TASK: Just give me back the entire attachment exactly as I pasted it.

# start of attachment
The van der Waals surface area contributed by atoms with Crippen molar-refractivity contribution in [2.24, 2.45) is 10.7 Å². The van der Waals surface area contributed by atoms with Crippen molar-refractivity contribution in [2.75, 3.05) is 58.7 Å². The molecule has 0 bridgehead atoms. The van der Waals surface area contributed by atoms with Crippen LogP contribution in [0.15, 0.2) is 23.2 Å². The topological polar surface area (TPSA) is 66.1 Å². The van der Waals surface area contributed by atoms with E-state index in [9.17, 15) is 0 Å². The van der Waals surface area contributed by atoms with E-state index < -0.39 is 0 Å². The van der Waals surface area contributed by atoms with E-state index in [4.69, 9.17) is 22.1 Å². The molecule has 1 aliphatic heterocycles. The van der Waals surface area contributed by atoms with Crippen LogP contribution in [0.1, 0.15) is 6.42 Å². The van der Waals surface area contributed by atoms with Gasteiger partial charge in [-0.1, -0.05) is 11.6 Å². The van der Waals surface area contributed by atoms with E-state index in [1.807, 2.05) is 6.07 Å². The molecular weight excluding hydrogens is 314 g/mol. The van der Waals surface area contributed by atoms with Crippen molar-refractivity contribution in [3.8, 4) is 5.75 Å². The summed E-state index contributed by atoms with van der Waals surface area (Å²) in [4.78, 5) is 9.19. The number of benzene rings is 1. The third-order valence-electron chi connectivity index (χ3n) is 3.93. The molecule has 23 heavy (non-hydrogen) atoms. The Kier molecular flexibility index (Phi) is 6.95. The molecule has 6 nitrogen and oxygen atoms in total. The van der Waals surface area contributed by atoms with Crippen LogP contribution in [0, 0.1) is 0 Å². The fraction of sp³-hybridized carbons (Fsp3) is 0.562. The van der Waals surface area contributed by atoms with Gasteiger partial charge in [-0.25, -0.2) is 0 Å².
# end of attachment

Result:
The van der Waals surface area contributed by atoms with Crippen molar-refractivity contribution in [2.24, 2.45) is 10.7 Å². The van der Waals surface area contributed by atoms with Crippen molar-refractivity contribution in [2.75, 3.05) is 58.7 Å². The molecule has 0 bridgehead atoms. The van der Waals surface area contributed by atoms with Crippen LogP contribution in [0.15, 0.2) is 23.2 Å². The topological polar surface area (TPSA) is 66.1 Å². The van der Waals surface area contributed by atoms with E-state index in [9.17, 15) is 0 Å². The van der Waals surface area contributed by atoms with E-state index < -0.39 is 0 Å². The van der Waals surface area contributed by atoms with E-state index in [4.69, 9.17) is 22.1 Å². The molecule has 1 aliphatic heterocycles. The van der Waals surface area contributed by atoms with Crippen LogP contribution in [0.1, 0.15) is 6.42 Å². The van der Waals surface area contributed by atoms with Gasteiger partial charge in [-0.1, -0.05) is 11.6 Å². The van der Waals surface area contributed by atoms with E-state index in [1.807, 2.05) is 6.07 Å². The molecular weight excluding hydrogens is 314 g/mol. The van der Waals surface area contributed by atoms with Crippen molar-refractivity contribution in [3.8, 4) is 5.75 Å². The summed E-state index contributed by atoms with van der Waals surface area (Å²) in [4.78, 5) is 9.19. The number of benzene rings is 1. The third-order valence-electron chi connectivity index (χ3n) is 3.93. The molecule has 23 heavy (non-hydrogen) atoms. The Kier molecular flexibility index (Phi) is 6.95. The molecule has 6 nitrogen and oxygen atoms in total. The van der Waals surface area contributed by atoms with Crippen LogP contribution in [0, 0.1) is 0 Å². The fraction of sp³-hybridized carbons (Fsp3) is 0.562. The van der Waals surface area contributed by atoms with Gasteiger partial charge in [-0.25, -0.2) is 0 Å².